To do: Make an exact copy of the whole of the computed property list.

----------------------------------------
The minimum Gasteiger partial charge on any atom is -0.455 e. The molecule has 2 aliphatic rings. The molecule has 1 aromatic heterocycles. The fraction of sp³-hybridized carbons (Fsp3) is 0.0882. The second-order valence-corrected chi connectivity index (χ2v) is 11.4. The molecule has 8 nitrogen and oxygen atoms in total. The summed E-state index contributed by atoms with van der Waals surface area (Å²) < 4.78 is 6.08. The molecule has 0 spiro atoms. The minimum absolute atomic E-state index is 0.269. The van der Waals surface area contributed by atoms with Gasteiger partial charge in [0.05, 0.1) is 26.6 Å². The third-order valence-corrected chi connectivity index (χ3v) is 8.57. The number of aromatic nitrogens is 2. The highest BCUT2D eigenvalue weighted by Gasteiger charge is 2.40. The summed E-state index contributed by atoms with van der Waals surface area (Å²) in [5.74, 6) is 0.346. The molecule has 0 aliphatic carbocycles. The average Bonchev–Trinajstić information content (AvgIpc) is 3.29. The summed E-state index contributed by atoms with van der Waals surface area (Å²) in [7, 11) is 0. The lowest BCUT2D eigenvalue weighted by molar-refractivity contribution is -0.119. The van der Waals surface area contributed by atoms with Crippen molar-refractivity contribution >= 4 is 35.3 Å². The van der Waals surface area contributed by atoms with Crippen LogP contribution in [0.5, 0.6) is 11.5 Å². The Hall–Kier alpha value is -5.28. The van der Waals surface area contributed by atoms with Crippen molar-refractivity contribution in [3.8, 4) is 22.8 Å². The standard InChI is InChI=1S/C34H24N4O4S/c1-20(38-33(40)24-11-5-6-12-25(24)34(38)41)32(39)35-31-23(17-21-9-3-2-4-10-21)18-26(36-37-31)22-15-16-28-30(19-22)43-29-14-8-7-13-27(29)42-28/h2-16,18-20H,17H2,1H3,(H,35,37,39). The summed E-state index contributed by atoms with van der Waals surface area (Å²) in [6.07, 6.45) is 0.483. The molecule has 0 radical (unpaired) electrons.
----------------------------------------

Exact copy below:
The minimum Gasteiger partial charge on any atom is -0.455 e. The molecule has 2 aliphatic rings. The molecule has 1 aromatic heterocycles. The fraction of sp³-hybridized carbons (Fsp3) is 0.0882. The second-order valence-corrected chi connectivity index (χ2v) is 11.4. The molecule has 8 nitrogen and oxygen atoms in total. The summed E-state index contributed by atoms with van der Waals surface area (Å²) < 4.78 is 6.08. The molecule has 0 spiro atoms. The minimum absolute atomic E-state index is 0.269. The van der Waals surface area contributed by atoms with Gasteiger partial charge in [0.05, 0.1) is 26.6 Å². The third-order valence-corrected chi connectivity index (χ3v) is 8.57. The number of aromatic nitrogens is 2. The highest BCUT2D eigenvalue weighted by Gasteiger charge is 2.40. The summed E-state index contributed by atoms with van der Waals surface area (Å²) in [5.74, 6) is 0.346. The molecule has 0 aliphatic carbocycles. The average Bonchev–Trinajstić information content (AvgIpc) is 3.29. The summed E-state index contributed by atoms with van der Waals surface area (Å²) in [7, 11) is 0. The lowest BCUT2D eigenvalue weighted by molar-refractivity contribution is -0.119. The van der Waals surface area contributed by atoms with Crippen molar-refractivity contribution >= 4 is 35.3 Å². The van der Waals surface area contributed by atoms with Crippen LogP contribution in [0.5, 0.6) is 11.5 Å². The Hall–Kier alpha value is -5.28. The van der Waals surface area contributed by atoms with Crippen molar-refractivity contribution in [3.8, 4) is 22.8 Å². The standard InChI is InChI=1S/C34H24N4O4S/c1-20(38-33(40)24-11-5-6-12-25(24)34(38)41)32(39)35-31-23(17-21-9-3-2-4-10-21)18-26(36-37-31)22-15-16-28-30(19-22)43-29-14-8-7-13-27(29)42-28/h2-16,18-20H,17H2,1H3,(H,35,37,39). The summed E-state index contributed by atoms with van der Waals surface area (Å²) in [6.07, 6.45) is 0.483. The molecule has 0 radical (unpaired) electrons.